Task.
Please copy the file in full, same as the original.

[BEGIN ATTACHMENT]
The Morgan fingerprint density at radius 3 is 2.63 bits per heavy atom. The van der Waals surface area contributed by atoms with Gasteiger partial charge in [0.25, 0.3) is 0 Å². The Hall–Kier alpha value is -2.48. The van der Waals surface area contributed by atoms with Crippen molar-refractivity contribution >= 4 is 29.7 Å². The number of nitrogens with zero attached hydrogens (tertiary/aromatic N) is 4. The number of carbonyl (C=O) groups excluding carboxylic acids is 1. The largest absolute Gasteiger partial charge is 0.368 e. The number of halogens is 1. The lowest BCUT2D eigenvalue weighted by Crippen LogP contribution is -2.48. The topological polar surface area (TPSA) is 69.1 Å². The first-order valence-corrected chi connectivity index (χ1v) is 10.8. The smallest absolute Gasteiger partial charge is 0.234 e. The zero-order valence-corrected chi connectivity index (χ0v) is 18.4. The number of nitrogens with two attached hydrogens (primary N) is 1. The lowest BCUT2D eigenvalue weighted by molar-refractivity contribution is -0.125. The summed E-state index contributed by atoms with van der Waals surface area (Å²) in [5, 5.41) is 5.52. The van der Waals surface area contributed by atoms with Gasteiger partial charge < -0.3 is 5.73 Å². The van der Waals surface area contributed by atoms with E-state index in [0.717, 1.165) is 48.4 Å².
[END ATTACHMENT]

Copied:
The Morgan fingerprint density at radius 3 is 2.63 bits per heavy atom. The van der Waals surface area contributed by atoms with Gasteiger partial charge in [0.25, 0.3) is 0 Å². The Hall–Kier alpha value is -2.48. The van der Waals surface area contributed by atoms with Crippen molar-refractivity contribution >= 4 is 29.7 Å². The number of nitrogens with zero attached hydrogens (tertiary/aromatic N) is 4. The number of carbonyl (C=O) groups excluding carboxylic acids is 1. The largest absolute Gasteiger partial charge is 0.368 e. The number of halogens is 1. The lowest BCUT2D eigenvalue weighted by Crippen LogP contribution is -2.48. The topological polar surface area (TPSA) is 69.1 Å². The first-order valence-corrected chi connectivity index (χ1v) is 10.8. The smallest absolute Gasteiger partial charge is 0.234 e. The zero-order valence-corrected chi connectivity index (χ0v) is 18.4. The number of nitrogens with two attached hydrogens (primary N) is 1. The lowest BCUT2D eigenvalue weighted by molar-refractivity contribution is -0.125. The summed E-state index contributed by atoms with van der Waals surface area (Å²) in [5, 5.41) is 5.52. The van der Waals surface area contributed by atoms with Gasteiger partial charge < -0.3 is 5.73 Å². The van der Waals surface area contributed by atoms with E-state index in [0.717, 1.165) is 48.4 Å².